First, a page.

For example, cancer is the leading cause of death in Canada and is responsible for 30% of all deaths. An estimate of 225,000 new cases of cancer and 32% deaths from cancer will occur in Canada in 2020. On average, 617 Canadians get diagnosed with cancer every day. The trend will be that 1 in 2 Canadians is expected to develop cancer during their lifetime. Luckily, the survival rate now in comparison to 15 years ago, is much higher thanks to advanced medicine.

While our healthcare in Canada is publicly funded so what happens inside the hospital is taken care of, there are costs associated once you leave or outside the hospital like your mortgage, treatments, transportation between hospitals, etc that you are still obligated to. These add up and can be difficult to keep up with while you are recovering which is where CI insurance comes in. The insurance provides a lump sum so you are able to use the money as you see fit. It helps you in the time after – the transition phase of beating the illness and finding your way back into ordinary life again.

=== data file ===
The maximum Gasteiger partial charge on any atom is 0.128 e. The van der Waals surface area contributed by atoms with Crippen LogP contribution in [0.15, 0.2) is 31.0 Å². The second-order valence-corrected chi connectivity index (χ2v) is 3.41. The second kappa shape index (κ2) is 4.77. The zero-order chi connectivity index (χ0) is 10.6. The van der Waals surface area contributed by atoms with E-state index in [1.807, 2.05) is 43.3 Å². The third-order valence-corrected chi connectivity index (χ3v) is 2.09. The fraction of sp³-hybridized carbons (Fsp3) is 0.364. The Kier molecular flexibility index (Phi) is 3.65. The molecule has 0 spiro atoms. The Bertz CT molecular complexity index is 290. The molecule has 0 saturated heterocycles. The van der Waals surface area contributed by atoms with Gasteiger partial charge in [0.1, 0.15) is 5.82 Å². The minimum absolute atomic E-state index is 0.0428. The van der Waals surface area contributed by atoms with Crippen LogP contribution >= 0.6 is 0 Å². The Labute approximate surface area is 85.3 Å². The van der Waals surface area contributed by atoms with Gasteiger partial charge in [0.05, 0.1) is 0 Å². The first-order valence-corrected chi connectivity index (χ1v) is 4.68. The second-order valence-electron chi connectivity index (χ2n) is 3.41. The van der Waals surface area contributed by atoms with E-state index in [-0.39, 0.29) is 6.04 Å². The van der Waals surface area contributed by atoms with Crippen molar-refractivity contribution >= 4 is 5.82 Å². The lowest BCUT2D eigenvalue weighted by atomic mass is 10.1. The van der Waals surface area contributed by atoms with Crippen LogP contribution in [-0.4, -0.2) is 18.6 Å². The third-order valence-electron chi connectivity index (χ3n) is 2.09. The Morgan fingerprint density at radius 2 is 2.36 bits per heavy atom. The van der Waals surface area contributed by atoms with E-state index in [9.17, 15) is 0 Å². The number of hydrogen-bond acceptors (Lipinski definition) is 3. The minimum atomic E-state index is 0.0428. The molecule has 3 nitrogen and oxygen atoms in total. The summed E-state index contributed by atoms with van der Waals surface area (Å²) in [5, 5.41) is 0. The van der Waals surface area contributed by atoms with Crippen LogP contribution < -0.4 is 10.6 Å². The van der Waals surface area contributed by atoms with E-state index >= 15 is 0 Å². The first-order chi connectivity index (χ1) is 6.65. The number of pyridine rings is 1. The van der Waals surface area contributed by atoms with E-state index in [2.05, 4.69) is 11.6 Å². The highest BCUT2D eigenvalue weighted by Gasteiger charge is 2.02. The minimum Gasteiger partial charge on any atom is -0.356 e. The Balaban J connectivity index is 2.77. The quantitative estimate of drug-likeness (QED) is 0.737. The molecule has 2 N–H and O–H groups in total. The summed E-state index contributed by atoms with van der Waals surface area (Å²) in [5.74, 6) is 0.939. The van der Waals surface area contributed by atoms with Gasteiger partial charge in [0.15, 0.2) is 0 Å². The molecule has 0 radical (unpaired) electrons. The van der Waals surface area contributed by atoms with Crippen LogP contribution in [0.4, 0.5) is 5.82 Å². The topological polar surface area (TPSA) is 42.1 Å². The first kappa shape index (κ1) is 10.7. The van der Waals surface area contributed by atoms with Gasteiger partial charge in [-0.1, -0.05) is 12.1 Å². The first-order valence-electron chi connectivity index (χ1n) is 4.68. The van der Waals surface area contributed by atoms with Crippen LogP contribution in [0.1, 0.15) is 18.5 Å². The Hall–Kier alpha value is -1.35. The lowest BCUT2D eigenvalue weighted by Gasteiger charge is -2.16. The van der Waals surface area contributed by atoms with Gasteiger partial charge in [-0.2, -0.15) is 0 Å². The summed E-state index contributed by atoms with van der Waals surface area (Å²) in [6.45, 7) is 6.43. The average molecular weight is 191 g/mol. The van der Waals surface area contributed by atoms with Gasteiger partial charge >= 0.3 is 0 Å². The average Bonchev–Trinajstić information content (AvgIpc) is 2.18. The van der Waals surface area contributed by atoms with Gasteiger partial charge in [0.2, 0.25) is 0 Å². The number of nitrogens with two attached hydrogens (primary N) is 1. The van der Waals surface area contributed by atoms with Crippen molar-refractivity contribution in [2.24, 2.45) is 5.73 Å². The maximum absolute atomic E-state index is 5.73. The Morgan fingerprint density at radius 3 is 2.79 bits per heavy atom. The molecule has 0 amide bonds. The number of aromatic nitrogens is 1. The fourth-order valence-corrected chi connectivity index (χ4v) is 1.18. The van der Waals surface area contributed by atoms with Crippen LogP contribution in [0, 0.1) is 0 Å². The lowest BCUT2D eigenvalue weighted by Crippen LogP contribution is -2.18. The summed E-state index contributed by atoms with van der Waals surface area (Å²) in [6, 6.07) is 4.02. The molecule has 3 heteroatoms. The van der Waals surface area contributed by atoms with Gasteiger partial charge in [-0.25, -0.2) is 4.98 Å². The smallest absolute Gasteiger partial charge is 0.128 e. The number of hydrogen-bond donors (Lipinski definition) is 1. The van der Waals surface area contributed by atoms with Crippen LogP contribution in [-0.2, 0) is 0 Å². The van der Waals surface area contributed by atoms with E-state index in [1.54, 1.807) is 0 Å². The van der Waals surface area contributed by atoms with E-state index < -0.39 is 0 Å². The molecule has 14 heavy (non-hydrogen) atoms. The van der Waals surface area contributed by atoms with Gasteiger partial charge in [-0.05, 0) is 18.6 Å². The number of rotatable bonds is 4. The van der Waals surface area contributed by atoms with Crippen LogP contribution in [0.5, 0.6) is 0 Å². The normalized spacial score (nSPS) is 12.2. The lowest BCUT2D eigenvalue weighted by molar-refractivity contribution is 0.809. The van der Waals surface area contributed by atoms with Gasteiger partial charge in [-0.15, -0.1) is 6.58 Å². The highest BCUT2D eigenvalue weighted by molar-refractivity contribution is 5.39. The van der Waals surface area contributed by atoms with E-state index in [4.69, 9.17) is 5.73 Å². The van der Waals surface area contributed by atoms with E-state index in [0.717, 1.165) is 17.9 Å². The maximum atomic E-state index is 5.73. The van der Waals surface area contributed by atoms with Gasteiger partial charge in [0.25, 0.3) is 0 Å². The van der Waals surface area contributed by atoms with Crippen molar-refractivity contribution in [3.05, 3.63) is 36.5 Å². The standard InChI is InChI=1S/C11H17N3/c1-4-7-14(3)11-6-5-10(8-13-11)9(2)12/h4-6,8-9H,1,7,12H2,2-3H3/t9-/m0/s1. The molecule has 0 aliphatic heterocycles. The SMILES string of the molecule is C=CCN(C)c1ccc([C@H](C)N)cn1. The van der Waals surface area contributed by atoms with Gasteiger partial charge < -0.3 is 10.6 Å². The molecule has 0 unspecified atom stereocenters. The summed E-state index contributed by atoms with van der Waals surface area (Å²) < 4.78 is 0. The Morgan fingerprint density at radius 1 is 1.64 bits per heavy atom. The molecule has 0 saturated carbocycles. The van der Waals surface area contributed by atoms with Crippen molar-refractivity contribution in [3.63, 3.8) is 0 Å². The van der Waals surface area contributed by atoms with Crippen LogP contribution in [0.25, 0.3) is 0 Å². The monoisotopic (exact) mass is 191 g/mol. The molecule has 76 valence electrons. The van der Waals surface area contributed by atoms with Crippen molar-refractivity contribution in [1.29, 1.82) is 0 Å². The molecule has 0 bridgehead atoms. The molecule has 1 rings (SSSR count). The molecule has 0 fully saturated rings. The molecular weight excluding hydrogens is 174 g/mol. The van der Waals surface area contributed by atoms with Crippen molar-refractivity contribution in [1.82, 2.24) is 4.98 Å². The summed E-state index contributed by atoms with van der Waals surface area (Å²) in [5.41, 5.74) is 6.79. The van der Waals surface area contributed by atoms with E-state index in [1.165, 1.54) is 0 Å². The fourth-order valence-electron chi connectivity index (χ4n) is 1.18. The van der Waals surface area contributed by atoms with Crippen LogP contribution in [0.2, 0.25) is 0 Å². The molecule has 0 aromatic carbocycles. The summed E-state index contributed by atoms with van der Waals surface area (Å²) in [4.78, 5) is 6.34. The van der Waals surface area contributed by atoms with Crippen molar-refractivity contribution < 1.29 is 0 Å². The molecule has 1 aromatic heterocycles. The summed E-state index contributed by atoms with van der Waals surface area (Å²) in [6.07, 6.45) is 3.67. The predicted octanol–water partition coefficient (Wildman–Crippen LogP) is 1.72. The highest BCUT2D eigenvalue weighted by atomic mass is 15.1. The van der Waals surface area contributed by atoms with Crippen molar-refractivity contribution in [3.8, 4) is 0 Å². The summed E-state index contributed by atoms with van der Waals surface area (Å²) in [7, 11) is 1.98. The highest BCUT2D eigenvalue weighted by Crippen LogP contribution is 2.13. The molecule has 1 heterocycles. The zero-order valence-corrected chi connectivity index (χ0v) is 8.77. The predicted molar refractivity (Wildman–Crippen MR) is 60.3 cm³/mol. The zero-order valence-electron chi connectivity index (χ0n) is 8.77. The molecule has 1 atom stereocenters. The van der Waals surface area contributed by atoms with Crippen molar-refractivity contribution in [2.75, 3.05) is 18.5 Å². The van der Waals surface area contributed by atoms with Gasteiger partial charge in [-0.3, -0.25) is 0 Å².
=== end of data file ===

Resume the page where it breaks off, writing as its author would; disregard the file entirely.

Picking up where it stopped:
What can I use my critical illness payout for?

As mentioned, CI insurance gets paid out in a lump sum so here are some ways people are using their payout: mortgage payments, allowing spouse or family members to take time off to care for you, getting a second opinion when it comes to treatment, starting treatment early without being on a waitlist and more.

What about life insurance or disability insurance?

Below are the ways each insurance type is designed to support:

  • Life insurance covers the cost when someone passes away
  • Disability insurance covers job income replacement that typically expires when you reach 65 when most retire
  • Critical illness insurance covers your journey to battling and beating your illness

What is the cost for critical illness insurance?